A medical assistant helps nurses and doctors, and has several other functions. Leslie spends most of her time doing blood work. As she said, taking blood is not just a routine job: “I am kind of a confidant for surrogates and egg donors. I try to construct a personal relationship with them. I know their journey, their troubles, their history…”.


She continuously follows the journey of the egg donors. Leslie is by their side for all the steps of the procedure. There are many reasons why a woman enters in the egg donation process. As Leslie pointed out: “Whatever the reason why a woman is making this act, she needs to be informed more about the process of the egg donation. She is giving a part of herself away, it is a part of them”. She makes sure they are informed of the possible connections that egg donation can construct.

As she explained to me, every donor receives a different protocol. In general, the medication that a donor has to follow takes about 10 days. Every 1 or 2 days, the donor has to make a blood analysis at WFI in order to see if the follicles are growing (2mm each day). When the eggs are “ready”, the egg retrieval occurs. At WFI they are performed every Wednesday and Friday. The whole procedure takes about 2 hours: 30 minutes to prepare the patient for the surgery, 15 minutes for the retrieval itself, and the time left for the recovery. “We wait until the patient feels comfortable, we control the situation and make sure everything is fine”. Leslie follows donors throughout all the journey.

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She works also with the surrogates, but the relationships she constructs with them are quite different. If a donor is going to WFI every 2 days, the surrogates spend less time at the clinic. The relationship that Leslie is building with the donors is more intense because they spend more time together talking about egg donation, the medications, but also about the everyday life. She said that probably this connection she feels is related with the age and the experience that the patient has. In comparison to the donors, the surrogate already knows what a pregnancy is, they know what to expect from it. “They had experienced the gestation, so they know what will happen to their body. Yes, they ask a lot of question about the medication, and in general, about all the medical procedures. I make sure donors understand what egg donation is all about. I make donors understand the procedure. I try to explain to them all the information I know; it is a way to keep them more involved. They can trust us. They become basically family with us”.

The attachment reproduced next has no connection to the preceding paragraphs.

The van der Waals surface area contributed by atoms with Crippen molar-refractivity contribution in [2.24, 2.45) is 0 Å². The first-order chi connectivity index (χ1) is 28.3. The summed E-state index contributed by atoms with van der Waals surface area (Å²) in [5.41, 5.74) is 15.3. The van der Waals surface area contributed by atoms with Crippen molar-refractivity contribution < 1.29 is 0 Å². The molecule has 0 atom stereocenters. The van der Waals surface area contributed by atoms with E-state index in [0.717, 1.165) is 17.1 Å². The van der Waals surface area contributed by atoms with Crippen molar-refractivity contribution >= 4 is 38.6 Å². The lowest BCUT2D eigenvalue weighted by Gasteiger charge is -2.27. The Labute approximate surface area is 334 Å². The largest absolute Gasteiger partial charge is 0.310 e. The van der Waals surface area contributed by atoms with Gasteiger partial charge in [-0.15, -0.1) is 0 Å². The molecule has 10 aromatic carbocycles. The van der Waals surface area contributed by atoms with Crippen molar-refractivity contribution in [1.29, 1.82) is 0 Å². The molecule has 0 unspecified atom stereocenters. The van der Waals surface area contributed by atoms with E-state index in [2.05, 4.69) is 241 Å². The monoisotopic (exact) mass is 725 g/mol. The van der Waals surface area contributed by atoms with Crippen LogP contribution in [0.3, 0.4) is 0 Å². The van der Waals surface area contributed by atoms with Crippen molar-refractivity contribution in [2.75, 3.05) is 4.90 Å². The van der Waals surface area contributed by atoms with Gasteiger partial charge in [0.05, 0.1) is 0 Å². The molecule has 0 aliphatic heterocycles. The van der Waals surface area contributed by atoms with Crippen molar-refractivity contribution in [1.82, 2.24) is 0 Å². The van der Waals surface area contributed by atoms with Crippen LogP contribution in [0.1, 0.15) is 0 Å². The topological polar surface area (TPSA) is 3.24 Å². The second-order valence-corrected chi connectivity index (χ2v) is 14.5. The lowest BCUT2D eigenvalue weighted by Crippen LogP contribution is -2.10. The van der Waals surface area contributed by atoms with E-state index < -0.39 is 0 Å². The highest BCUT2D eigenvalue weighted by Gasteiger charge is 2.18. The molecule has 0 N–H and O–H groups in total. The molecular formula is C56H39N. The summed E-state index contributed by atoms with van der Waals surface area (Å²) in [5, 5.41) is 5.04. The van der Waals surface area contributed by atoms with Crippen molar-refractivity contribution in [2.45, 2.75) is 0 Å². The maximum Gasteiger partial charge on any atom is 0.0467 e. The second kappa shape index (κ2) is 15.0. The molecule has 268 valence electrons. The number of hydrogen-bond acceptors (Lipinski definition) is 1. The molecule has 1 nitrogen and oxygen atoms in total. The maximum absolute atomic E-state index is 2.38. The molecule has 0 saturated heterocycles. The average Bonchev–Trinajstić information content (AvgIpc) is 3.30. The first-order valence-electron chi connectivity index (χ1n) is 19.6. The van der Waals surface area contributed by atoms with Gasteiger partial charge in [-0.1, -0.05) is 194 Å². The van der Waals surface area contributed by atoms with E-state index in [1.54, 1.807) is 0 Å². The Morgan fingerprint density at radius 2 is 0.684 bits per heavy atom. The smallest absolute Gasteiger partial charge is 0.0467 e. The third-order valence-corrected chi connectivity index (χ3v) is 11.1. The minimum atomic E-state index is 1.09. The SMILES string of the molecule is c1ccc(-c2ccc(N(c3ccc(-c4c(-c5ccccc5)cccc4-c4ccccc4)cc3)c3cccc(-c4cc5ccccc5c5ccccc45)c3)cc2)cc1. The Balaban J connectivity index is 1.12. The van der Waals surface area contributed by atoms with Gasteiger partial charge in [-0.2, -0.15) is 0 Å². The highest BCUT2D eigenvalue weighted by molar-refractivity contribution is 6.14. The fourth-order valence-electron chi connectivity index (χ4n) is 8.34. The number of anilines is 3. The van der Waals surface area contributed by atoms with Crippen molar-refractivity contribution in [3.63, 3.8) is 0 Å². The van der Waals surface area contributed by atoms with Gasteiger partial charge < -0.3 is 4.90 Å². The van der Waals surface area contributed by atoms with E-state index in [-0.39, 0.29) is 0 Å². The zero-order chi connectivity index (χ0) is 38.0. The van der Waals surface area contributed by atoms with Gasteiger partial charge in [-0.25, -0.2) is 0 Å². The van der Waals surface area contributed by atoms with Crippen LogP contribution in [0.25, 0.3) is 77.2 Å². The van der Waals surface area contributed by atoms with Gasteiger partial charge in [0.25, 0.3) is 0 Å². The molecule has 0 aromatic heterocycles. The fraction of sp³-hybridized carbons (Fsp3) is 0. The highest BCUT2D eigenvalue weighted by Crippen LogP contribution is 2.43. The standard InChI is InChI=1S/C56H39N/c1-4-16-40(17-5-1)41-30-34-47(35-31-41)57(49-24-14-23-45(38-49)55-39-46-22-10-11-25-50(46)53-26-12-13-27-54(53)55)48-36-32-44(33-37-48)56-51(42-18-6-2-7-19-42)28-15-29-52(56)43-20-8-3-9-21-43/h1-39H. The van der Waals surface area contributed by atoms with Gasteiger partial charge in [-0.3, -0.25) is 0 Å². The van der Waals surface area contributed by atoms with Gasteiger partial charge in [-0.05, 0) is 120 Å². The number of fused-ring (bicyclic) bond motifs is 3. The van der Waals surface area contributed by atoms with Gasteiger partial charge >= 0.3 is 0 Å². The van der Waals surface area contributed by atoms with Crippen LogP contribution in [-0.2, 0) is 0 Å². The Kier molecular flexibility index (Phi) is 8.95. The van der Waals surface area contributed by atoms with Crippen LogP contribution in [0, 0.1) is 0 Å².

I asked Leslie her favorite aspect of her job, she mentioned: “My favorite part is connecting with people. I love helping people with their journey. I am part of their story, I am helping them to create a family”.

Sonia, a 3rd Party Coordinator: A Liaison Between Different Subjects

Sonia is the first employee of Western Fertility Institute that I have interviewed. I entered her office while she was filling out some documents for a gay couple. With 20 years of experience in the medical field, she mentioned she did not have any idea the extent the fertility industry had grown and the number of people that were becoming a part of it.

Sonia is currently a 3rd party coordinator at the Western Fertility Institute.
As a coordinator, Sonia wears many hats. She works with a vast variety of different people including, intended parent(s), egg donor and surrogates. She doesn’t just interact with them, she becomes the liaison between different figures within and out of WFI.  

foto so

She follows and takes care about different aspects of the pathway, from the first match between parties throughout the journey and delivery. Communication is one of the important skills she needs to manage during the months. Every part of the process is separated from one another, but everything is interconnected, like in a puzzle. Anxiety, anticipation, timing, waiting, joy and happiness are just some of the emotions she has to balance with each patient she is working with.

Every story is different; every patient has their own reason why they’re here. Sometimes the IPs keep the surrogate updated. Sometimes not. I have to work and make sure that everything is going well, for all the parties involved in the process.”

I asked Sonia, what is it that she loves most about her job, she replied: “My favorite part is when the Intended Parents get the news they are having a baby”.

Field Notes

A month has passed since I have began working at the Western Fertility Institute. Whilst the access in the fieldwork was slow, the life within the clinic was frantic and constantly evolving, like it happens here everyday.  The people that cross the fertility clinic are different types, everyone with their own journey and story. There is the fertility staff composed by nurses, doctors, anesthesiologist and coordinators. The are patients in the clinic for various reasons: some to receive fertility treatments, whilst others offered their reproductive capabilities to  intended parents.